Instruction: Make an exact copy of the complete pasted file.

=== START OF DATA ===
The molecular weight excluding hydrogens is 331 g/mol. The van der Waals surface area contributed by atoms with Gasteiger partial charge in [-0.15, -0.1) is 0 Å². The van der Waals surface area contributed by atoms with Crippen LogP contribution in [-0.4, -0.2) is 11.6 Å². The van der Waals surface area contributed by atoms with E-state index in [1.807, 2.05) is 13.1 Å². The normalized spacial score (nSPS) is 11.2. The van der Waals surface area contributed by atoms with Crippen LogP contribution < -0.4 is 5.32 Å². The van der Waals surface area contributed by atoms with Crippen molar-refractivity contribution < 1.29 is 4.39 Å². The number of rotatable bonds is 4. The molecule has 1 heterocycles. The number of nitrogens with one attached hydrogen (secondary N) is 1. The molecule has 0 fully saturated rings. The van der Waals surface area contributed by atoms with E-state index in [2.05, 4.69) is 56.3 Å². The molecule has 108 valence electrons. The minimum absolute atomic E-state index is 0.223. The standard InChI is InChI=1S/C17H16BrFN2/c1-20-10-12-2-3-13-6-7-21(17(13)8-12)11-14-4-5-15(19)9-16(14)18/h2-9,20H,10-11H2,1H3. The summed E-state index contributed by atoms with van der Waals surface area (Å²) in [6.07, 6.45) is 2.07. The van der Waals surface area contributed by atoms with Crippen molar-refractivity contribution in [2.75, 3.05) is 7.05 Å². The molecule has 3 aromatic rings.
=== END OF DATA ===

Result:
The molecular weight excluding hydrogens is 331 g/mol. The van der Waals surface area contributed by atoms with Gasteiger partial charge in [-0.15, -0.1) is 0 Å². The van der Waals surface area contributed by atoms with Crippen LogP contribution in [-0.4, -0.2) is 11.6 Å². The van der Waals surface area contributed by atoms with E-state index in [1.807, 2.05) is 13.1 Å². The normalized spacial score (nSPS) is 11.2. The van der Waals surface area contributed by atoms with Crippen LogP contribution < -0.4 is 5.32 Å². The van der Waals surface area contributed by atoms with Crippen molar-refractivity contribution < 1.29 is 4.39 Å². The number of rotatable bonds is 4. The molecule has 1 heterocycles. The number of nitrogens with one attached hydrogen (secondary N) is 1. The molecule has 0 fully saturated rings. The van der Waals surface area contributed by atoms with E-state index in [2.05, 4.69) is 56.3 Å². The molecule has 108 valence electrons. The minimum absolute atomic E-state index is 0.223. The standard InChI is InChI=1S/C17H16BrFN2/c1-20-10-12-2-3-13-6-7-21(17(13)8-12)11-14-4-5-15(19)9-16(14)18/h2-9,20H,10-11H2,1H3. The summed E-state index contributed by atoms with van der Waals surface area (Å²) in [6.07, 6.45) is 2.07. The van der Waals surface area contributed by atoms with Crippen molar-refractivity contribution in [2.75, 3.05) is 7.05 Å². The molecule has 3 aromatic rings.